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How long didst thou think that his silence was slumber? When the wind waved his garments, how oft didst

thou start? How many long days and long nights didst thou

number, Ere he faded before thee, the friend of thy heart? But ah! was it meet, that no requiem read o'er him, No mother to weep, and no friend to deplore him, And thou, little guardian, alone stretch'd before him, Unhonour'd the pilgrim from life should depart?

When a prince to the fate of a peasant has yielded,
The dark tapestry waves round the dim-lighted hall ;
With 'scutcheons of silver, the coffin is shielded,
And pages stand mute by the canopied pall;
Through the courts at deep midnight, the torches are

gleaming, In the proudly arched chapel the banners are beam

ing, Far adown the long aisle sacred music is streaming, Lamenting a chief of the people should fall.

But meeter for thee, gentle lover of nature,
To lay down thy head like the meek mountain lamb,
When, 'wildered, he drops from some cliff huge in

stature, And draws his last sob by the side of his dam; And more stately thy couch, by this desert lake

Thy obsequies sung by the gray plover flying,
With but one faithful friend to witness thy dying,
In the arms of Helvellyn and Catchedecam.



BEAUTIFUL creature ! I have been

Moments uncounted watching thee, Now flitting round the foliage green

Of yonder dark, embowering tree; And now again, in frolic glee,

Hovering around those opening flowers, Happy as nature's child should be,

Born to enjoy her loveliest bowers.

And I have gazed upon thy flight,

Till feelings I can scarce define, Awaken'd by so fair a sight,

With desultory thoughts combine Not to induce me to repine,

Or envy thee thy happiness ; But from a lot so bright as thine

To borrow musings born to bless.

For unto him whose spirit reads

Creation with a Christian's eye, Each happy living creature pleads

The cause of Him who reigns on high ; Who spann'd the earth, and arch'd the sky,

Gave life to every thing that lives, And still delighteth to supply

With happiness the life He gives.

This truth may boast but little worth,

Enforced by rhet'ric's frigid powers ;But when it has its quiet birth

In contemplation's silent hours ; When Summer's brightly peopled bowers

Bring home its teachings to the heart, Then birds and insects, shrubs and flowers,

Its touching eloquence impart.

Then thou, delightful creature, who

Wert yesterday a sightless worm, Becomest a symbol fair and true

Of hopes that own no mortal term; In thy proud change we see the germ

Of Man's sublimer destiny, While holiest oracles confirm

The type of immortality!

A change more glorious far than thine,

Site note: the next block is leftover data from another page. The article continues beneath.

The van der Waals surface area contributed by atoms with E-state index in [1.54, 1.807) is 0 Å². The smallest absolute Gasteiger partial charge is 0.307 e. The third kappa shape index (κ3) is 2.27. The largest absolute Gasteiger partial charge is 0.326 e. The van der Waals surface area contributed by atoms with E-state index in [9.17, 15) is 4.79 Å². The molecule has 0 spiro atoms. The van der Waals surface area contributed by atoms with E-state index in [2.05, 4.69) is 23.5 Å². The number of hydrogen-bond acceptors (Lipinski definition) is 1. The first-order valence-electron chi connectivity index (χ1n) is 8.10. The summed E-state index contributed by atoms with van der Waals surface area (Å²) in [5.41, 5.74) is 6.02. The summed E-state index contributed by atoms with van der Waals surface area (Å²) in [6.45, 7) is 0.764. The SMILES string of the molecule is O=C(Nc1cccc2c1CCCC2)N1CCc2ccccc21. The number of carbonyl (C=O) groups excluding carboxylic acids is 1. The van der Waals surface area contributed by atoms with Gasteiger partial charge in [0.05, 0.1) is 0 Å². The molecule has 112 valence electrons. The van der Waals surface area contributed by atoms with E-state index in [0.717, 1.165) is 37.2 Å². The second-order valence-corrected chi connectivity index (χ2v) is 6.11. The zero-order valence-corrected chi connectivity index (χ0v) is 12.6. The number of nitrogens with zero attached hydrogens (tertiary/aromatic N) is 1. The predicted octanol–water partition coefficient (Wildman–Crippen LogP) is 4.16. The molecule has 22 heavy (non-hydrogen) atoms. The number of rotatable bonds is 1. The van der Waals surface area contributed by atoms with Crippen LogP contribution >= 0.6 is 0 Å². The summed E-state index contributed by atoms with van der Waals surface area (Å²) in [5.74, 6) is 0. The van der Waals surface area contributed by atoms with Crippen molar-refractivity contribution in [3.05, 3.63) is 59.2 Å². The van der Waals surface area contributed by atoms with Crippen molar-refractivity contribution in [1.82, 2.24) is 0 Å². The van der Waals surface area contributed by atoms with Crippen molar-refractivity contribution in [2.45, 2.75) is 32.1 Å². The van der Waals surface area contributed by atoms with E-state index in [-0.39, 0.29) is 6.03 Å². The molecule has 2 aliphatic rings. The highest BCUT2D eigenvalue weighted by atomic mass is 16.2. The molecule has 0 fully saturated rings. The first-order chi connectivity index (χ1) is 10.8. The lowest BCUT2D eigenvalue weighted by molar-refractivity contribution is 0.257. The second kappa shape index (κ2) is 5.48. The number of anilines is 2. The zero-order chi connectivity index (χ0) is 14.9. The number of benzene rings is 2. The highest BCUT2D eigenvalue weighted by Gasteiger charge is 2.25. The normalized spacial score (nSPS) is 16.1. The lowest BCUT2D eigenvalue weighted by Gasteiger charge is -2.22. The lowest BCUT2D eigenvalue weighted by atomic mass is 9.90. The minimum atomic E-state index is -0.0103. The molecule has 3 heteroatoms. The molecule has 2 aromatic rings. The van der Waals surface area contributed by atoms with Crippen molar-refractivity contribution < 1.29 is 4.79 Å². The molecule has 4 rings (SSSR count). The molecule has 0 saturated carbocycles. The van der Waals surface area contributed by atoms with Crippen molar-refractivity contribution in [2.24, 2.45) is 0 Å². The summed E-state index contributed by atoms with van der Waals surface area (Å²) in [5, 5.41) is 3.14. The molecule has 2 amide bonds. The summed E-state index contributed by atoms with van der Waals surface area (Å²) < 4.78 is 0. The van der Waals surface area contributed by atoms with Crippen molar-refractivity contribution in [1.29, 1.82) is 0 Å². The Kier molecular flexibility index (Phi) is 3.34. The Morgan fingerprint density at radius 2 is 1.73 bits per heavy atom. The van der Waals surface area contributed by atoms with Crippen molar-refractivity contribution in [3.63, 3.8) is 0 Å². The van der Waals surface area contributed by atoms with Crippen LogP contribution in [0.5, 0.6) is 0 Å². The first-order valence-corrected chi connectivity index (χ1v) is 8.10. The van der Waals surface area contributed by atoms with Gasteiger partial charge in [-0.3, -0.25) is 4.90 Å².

E'en I, thy fellow worm, may know, When this exhausted frame of mine

Down to its kindred dust shall go : When the anxiety and woe

Of being's embryo state shall seem Like phantoms flitting to and fro

In some confused and feverish dream,

For thee, who flittest gaily now,

With all thy nature asks supplied, A few brief summer days, and thou

No more amid these haunts shall glide,

As hope's fair herald-in thy pride

The sylph-like genius of the scene, But, sunk in dark oblivion's tide,

Shalt be-as thou hadst never been !

While Man's immortal part, when Time

Shall set the chainless spirit free,
May seek a brighter, happier clime

Than Fancy e'er could frame for thee :
Though bright her fairy bowers may be,

Yet brief as bright their beauties fade,
And sad Experience mourns to see

Each gourd Hope trusted in-decay'd.

CASA BIANCA. The Son of the Admiral of the Orient, who perished when

that ship blew up in the battle of the Nile,


The boy stood on the burning deck

Whence all but him had fled ;
The flame that lit the battle's wreck

Shone round him o'er the dead.

Yet beautiful and bright he stood,

As born to rule the storm ;
A creature of heroic blood,

A. proud, though child-like form.

The flames roll'd on--he would not go

Without his father's word ;

That father, faint in death below,

His voice no longer heard.

He called aloud :-"Say, Father, say,

If yet my task is done?"
He knew not that the chieftain lay

Unconscious of his soa.

“ Speak, father,” once again he cried,

“ If I may yet be gone! And "-but the booming shots replied,

And fast the flames rolled on.

Upon his brow he felt their breath,

And in his waving hair,
And looked from that lone post of death

In still, but brave despair.

And shouted but once more aloud,

"My father! must I stay?While o'er him fast, through sail and shroud,

The wreathing fires made way.

They wrapp'd the ship in splendour wild,

They caught the flag on high,
And streamed above the gallant child,

Like banners in the sky.

There came a burst of thunder sound

The boy-oh! where was he? Ask of the winds that far around With fragments strewed the sea !

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